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7 of 8 people found the following review helpful
1.0 out of 5 stars atomic bomb, lite March 29, 2003
By A Customer
Ben Affleck as a PhD and crack CIA analyst is about as plausible as Marilyn Monroe playing Marie Curie. Amazing that this wooden lightweight doesn't burst into flames like a balsa Doomtown shack when the nuclear bomb explodes nearby. Maybe the disaster itself was understated on screen to get a PG13 or in light of 9/11, but the thousands of people in the stadium seem treated too lightly, and the horror of a nuclear weapon used in a densely populated city is never made vivid. One star for a couple of charming performances, players of the CIA director and the longsuffering brick agent whose scenes with Affleck create a painful talent contrast.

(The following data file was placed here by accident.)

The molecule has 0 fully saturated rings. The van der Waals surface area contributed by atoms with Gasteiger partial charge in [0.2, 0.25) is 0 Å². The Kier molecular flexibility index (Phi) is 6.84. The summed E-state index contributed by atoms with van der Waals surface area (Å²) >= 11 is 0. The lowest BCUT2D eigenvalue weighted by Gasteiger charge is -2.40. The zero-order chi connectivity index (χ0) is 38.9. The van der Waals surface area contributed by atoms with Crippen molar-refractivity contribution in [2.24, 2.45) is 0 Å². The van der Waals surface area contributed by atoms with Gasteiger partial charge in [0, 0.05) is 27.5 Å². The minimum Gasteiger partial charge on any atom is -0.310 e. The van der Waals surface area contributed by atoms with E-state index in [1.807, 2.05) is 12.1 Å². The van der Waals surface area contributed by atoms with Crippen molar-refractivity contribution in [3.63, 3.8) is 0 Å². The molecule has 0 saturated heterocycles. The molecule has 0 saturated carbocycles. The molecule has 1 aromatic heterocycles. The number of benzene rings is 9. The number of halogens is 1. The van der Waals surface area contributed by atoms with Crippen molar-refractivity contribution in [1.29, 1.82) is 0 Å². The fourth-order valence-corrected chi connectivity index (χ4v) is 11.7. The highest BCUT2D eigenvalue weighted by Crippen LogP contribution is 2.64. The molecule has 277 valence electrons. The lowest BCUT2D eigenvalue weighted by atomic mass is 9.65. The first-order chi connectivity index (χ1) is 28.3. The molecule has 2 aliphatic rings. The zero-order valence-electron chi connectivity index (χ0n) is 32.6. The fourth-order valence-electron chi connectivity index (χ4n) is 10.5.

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27 of 36 people found the following review helpful
1.0 out of 5 stars Clancy & the films producers sell out!!!!!!! August 23, 2002
I have written a lenghthy review of this film @ which contains comparisons between the book and the movie. I will not repeat that review here. I don't want to put spoilers about the film in this review because I tried that before and would not post my review. So as not to violate the policy regarding spoilers. I will review the book and then comment on the movie.